“We are not changing providers; we are changing the entire mechanism,” he said. “If we go to partial of full self-funded insurance … with that comes some other risks that we currently don’t have as you just pay that definite monthly premium.”
McCauley said he’d consulted with the cities of Bridgeport and Clarksburg, both of which had recently opted out of self-insurance health plans. He also said the Upshur County Commission, “is trying to figure out a way of getting out of a self-funded (insurance) program.”
“They said the first two years they committed the money they got back to a reserve account because they wanted see how years three, four and five went, and now the reserve is all but gone and they’ve had a couple of employees that have been lasered, that is, they’ve been kicked out of the plan, and the county commission is responsible for the claims that are being asserted by the providers [for the individuals] that have been excluded from the insurance coverage and that is what has eaten at their reserve.”
Tawney said he would “never in million years” advise the city to fully self-fund health claims. He explained that with partially self-funded insurance, a maximum amount the city is liable for per employee – for example, $35,000 – is set.
After the $35,000 mark is met, reinsurance kicks in.
“Reinsurance protects you on any one employee,” Tawney said. “Aggregate reinsurance – that number is $520,000 – [means] when the total expenses for all employees hit half a million dollars, anything above that amount ($520,000) is covered.”
“The product we showed has no additional risk,” Tawney said. “It has a maximum exposure so there is no, ‘Hey, we might have a million extra in out-of-pocket expenses.’”
Tawney said the upside of partial self-insurance is that if the city has a “good claims year,” there could be $150,000 to $170,000 left over the city could reallocate as it chooses.
“With your current scenario, once your money goes out the door (through the payment of a fixed monthly premium), it’s gone. You have no control over, ‘Do we get it back?’”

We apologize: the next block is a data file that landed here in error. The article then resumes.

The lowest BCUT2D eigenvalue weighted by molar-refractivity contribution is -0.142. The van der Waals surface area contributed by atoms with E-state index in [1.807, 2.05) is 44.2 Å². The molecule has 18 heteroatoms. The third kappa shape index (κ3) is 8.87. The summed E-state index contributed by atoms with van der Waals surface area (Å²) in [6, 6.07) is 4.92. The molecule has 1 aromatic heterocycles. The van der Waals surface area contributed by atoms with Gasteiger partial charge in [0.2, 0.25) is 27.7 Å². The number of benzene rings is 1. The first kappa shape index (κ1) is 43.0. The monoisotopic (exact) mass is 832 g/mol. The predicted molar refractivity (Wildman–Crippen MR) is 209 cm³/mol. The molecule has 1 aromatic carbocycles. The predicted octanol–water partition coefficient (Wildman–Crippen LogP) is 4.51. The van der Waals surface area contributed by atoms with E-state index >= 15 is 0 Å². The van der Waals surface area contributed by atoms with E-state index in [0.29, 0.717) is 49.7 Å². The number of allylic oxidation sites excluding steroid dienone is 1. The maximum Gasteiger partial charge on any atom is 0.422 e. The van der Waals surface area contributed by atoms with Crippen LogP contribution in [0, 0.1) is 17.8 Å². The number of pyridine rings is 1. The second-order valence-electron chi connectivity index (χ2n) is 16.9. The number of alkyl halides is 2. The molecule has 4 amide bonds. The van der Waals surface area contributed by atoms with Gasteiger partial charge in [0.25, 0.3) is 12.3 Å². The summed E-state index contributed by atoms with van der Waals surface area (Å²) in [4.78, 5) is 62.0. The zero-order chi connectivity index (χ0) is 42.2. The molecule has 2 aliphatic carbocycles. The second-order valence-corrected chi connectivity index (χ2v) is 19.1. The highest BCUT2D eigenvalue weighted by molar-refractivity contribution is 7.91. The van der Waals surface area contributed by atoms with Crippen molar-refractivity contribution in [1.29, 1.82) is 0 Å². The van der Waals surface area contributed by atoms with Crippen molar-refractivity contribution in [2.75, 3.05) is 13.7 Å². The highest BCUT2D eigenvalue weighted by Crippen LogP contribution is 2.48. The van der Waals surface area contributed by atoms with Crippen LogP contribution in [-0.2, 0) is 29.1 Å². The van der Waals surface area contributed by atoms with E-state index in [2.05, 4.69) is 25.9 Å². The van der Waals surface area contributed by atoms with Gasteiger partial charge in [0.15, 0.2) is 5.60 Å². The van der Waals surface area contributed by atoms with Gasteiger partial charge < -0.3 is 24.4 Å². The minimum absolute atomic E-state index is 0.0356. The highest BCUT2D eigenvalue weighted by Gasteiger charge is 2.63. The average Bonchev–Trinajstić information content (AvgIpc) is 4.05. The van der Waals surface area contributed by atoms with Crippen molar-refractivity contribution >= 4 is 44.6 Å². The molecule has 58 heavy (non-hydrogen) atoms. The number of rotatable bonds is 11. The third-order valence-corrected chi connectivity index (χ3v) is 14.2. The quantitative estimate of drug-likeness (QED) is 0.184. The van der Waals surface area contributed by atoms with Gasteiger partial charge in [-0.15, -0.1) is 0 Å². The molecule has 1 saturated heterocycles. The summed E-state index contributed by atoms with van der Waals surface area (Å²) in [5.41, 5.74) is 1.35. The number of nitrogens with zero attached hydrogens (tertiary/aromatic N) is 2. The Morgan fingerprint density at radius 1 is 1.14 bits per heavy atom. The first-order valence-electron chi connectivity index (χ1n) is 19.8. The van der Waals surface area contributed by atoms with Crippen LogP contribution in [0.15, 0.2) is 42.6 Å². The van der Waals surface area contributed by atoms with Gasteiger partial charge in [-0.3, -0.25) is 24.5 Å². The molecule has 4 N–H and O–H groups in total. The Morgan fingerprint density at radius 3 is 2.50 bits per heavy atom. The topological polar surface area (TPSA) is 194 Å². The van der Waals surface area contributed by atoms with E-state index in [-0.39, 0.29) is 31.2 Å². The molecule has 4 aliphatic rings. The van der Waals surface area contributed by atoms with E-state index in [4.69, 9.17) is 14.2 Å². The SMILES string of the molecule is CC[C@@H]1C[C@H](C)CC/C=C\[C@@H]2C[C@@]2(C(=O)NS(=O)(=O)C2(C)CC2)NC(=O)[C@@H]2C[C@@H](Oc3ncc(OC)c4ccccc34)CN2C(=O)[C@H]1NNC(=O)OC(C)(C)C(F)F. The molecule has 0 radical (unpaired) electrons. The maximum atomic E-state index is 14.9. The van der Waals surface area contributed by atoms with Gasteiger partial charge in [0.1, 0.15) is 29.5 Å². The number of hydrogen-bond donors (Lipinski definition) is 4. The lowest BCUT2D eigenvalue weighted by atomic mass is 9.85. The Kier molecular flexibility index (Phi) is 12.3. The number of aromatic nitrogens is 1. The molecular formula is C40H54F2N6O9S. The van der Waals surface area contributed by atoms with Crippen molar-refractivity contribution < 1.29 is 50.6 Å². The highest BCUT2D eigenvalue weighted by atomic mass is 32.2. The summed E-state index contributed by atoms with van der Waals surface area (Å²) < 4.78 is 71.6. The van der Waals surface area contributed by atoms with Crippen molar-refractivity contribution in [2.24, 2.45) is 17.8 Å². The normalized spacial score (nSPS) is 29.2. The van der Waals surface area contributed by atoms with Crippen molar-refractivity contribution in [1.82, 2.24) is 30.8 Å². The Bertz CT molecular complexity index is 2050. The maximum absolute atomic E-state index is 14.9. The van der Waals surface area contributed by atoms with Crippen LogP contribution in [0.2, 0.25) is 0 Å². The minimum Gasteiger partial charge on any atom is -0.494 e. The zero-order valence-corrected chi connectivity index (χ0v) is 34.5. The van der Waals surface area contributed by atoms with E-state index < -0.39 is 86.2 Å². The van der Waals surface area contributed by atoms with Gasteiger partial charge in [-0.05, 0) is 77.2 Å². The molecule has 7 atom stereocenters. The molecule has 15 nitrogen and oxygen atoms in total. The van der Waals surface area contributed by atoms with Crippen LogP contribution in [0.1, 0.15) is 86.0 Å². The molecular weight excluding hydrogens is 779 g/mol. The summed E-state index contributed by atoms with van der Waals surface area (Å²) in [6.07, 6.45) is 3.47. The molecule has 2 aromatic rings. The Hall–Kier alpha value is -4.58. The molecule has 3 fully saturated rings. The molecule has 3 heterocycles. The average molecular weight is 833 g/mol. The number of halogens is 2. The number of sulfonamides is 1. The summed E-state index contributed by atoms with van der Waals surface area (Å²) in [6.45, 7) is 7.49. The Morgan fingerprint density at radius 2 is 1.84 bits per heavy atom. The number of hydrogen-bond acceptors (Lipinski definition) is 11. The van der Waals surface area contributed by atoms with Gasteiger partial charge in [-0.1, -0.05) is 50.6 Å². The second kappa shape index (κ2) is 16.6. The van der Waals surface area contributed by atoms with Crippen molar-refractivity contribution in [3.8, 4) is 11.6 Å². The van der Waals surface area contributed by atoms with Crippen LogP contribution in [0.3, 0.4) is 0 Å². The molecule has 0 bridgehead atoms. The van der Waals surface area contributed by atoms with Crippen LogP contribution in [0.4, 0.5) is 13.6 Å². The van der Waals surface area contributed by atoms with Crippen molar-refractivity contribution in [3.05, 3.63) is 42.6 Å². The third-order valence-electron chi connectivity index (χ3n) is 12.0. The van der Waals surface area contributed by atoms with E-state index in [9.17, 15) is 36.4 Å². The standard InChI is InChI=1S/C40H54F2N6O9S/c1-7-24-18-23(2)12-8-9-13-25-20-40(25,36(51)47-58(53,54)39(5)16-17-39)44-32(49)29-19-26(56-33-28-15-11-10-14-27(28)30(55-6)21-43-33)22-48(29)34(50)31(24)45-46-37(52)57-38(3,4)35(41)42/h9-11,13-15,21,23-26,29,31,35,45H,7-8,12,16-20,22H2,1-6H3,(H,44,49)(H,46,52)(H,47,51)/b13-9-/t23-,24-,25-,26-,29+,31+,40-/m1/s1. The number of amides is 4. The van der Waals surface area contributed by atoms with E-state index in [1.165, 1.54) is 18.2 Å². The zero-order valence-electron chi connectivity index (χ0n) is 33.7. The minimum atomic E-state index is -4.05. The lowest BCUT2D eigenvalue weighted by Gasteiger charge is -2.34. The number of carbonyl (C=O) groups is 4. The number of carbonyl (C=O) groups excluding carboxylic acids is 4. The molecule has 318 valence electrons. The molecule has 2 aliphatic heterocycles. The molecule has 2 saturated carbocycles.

Skinner said with about 85 employees on its payroll, an employer the size of the City of Buckhannon is bound to spend about $1 million annually on health insurance.
“Regardless, this entity is going to spend roughly $1 million on health insurance no matter how you cut it, no matter where we go, because of the size of the group and what we have inside of it.
“Our choice is, do we spend $1 million blindly and never get it back or do we spend $1 million with the very high potential to get $150,000 to $200,000 back of our money that we can use for claims funding next year or capital improvement projects or pay raises or adding more staff?”
City attorney Tom O’Neill asked about how Jenkins, the city’s finance director, would allocate money not spent on claims; the City of Buckhannon is comprised of four different enterprise funds, and money in those funds can’t be intermixed.
“The City of Buckhannon is actually four different employers – the general fund, the Waste Board, the Water Board and the Sanitary Sewer Board,” O’Neill said. “How, then, if employees are allotted to each of those boards, which by law, are separate corporate entities … and their funds cannot comingle … how does this plan interface with our statutory requirements to segregate funds between enterprise boards?”
Tawney said the amount could be split evenly or some other arrangement could be worked out, but that was “not a reason not to do the plan.”
McCauley’s six-prong proposal to stay with Loudin Insurance/Highmark BCBS West Virginia failed by a vote of 4-0, with councilwoman Pam Bucklew, councilman CJ Rylands, Skinner and Thomas voting against it.
Councilwoman Mary Albaugh was absent.
Skinner suggested council take up four parts of McCauley’s proposal – including spousal carve-outs – at its regular June 6 meeting.
“Although I agree with 3-6, why don’t we keep it simple this evening,” he suggested. “June 6 is not that far away. Why don’t we make a motion that we accept Tawney and Roundstone’s proposal as presented and the partially self-funded mechanism and why don’t we come back to the drawing board with this and a fresh, clean sheet of paper?”
Thomas made a motion that council eliminate gap coverage through Morgan White, as suggested by McCauley, but switch to the semi-self-funded health plan through Tawney Insurance and take up the rest of the items in the mayor’s proposal June 6.
Skinner seconded Thomas’s motion, which passed with Skinner, Bucklew, Thomas and Rylands voting in favor of switching.
McCauley said the mayor is not obligated to vote unless it’s to break a tie.
Following Thursday’s meeting, Jenkins said she plans to consult the with West Virginia State Auditor’s office about how to divvy up the funds.
“Since we will know where the claims are coming from, I think we must to track that accordingly unlike what we are doing now which is a contracted amount per employee per month,” she said. “I am making inquiries to the State Auditor and our account to insure this will be done correctly.”